This is unfortunate. The view of Rand as a self-absorbed, even solipsistic, apologist for the greed of nefarious capitalists (see this superficial, cherry-picking segment on Rand by comedian John Oliver), was always a myopic misreading of Rand, at least if one pays close attention to her novels. Rand has mostly lost any luster she had a philosopher, and, frankly, I never had a lot of interest in her philosophical works. But her novels The Fountainhead and Atlas Shrugged were explosively, and deservedly, inspirational as stories which celebrated the “true individual,” for whom the ideal vocation is one which is also a passionate avocation—not a mere job that brings home the proverbial bacon.
Rand’s characters were often solitary figures who were deemed unfriendly to society. The one vulnerability in Rand’s characters was that they were so engrossed in their cherished endeavors that they were indifferent to public animosity toward them. As such, they were otherwise inattentive to public figures like Ellsworth Toohey and Wesley Mouch who turned public sentiment against them by vilifying them as selfish and anti-social, unconcerned for the welfare of their fellow man.
In Atlas Shrugged, John Galt figured this all out and led a revolt, convincing business icons to withdraw from their enterprises and disappear from society. In The Fountainhead, Howard Roark figured it out and gave a momentous speech in court which exonerated him after he blew up a building for which he provided the blueprint. One of his memorable lines was: “independence is the only gauge of human virtue and value, what a man is and makes of himself, not what he has or hasn’t done for others.” This remark would seem to vindicate Rand’s critics, especially since Roark demolished a public housing project. But Roark had agreed to design the project without public recognition, on the sole condition that the project be built according to the plan he laid out.
The point for Rand, however, was that the individual who stays committed to his creative aspirations is the ultimate benefactor of mankind.
In other words, all that mattered to Roark was that his plan be carried out faithfully. It was not fame he wanted but, rather, the fulfillment that came with working out a problem and seeing his solution realized. He worked in secrecy as part of a deal with Peter Keating, an old acquaintance who was both friend and nemesis, and who came to Roark for help in designing the project as a way to resurrect his career. Keating had done so before, and the results had been spectacular for Keating in terms of fame and career advancement. Roark did not mind so long as he had an opportunity to build something as he envisaged it. As he stated in court, “[t]here is no substitute for personal dignity.”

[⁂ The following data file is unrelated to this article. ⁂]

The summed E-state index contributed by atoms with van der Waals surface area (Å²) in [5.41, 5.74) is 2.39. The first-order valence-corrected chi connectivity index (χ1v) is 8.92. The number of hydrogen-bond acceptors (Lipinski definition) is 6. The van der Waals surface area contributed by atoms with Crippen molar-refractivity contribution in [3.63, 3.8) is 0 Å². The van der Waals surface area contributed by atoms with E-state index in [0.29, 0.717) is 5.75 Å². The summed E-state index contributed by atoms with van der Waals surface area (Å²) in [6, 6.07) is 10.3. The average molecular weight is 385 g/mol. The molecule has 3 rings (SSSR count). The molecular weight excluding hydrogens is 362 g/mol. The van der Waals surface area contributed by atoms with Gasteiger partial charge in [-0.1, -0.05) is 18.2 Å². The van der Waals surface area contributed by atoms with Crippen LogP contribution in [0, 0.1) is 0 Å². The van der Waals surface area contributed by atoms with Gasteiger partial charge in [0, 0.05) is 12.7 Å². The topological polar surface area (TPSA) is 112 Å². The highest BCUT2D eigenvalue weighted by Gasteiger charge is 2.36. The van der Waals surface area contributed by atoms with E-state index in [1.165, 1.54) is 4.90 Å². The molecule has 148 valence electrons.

The same was true of John Galt and his band of rebels, with the difference being that Rand is more proactive in Atlas Shrugged about lauding the virtues of capitalism, while, in the The Fountainhead, she is more proactive about exposing the evils of socialism. The point for Rand, however, was that the individual who stays committed to his creative aspirations is the ultimate benefactor of mankind. Human ingenuity and progress are the result of “true individuals” engaged in creative activities that give expression to interests that provide them with meaning in life. The “true individuals” contribute most to the welfare of mankind—not only in terms of their creative output but also because they set an example of what it means to reject the sacrifice of personal integrity.
One does not find meaning in life by thinking first about what one can do for others—but by thinking first about what one can do for oneself. This does not mean becoming a glutton, seeking, as McManus writes, “pure hedonistic enjoyment of drugs and alcohol, pursuing money and material objects, and so on.” It also does not mean hoarding wealth or neglecting the humanity of others, as Roark showed in his austere life and in his devotion to Henry Cameron, a once-renowned architect who had his own fights against conformity and was eventually abandoned by society. Instead, one finds meaning by finding his place in the world, and one finds his place by finding what he loves to do. If you find something you love to do, you’ll likely end up being of great use to society, but only because you solved the question of meaning for yourself, not for others.
Unfortunately, in a century that saw the rise of mass movements resulting in fascism and totalitarianism—and in an American society which was not immune from collectivist sentiments of its own—Rand’s ideal individual was depicted as an eccentricity which needed to be denounced and repudiated. Rand’s ideal individual was not welcomed by the tides of public opinion celebrating mindless conformity to what the Frankfurt School deemed the culture industry.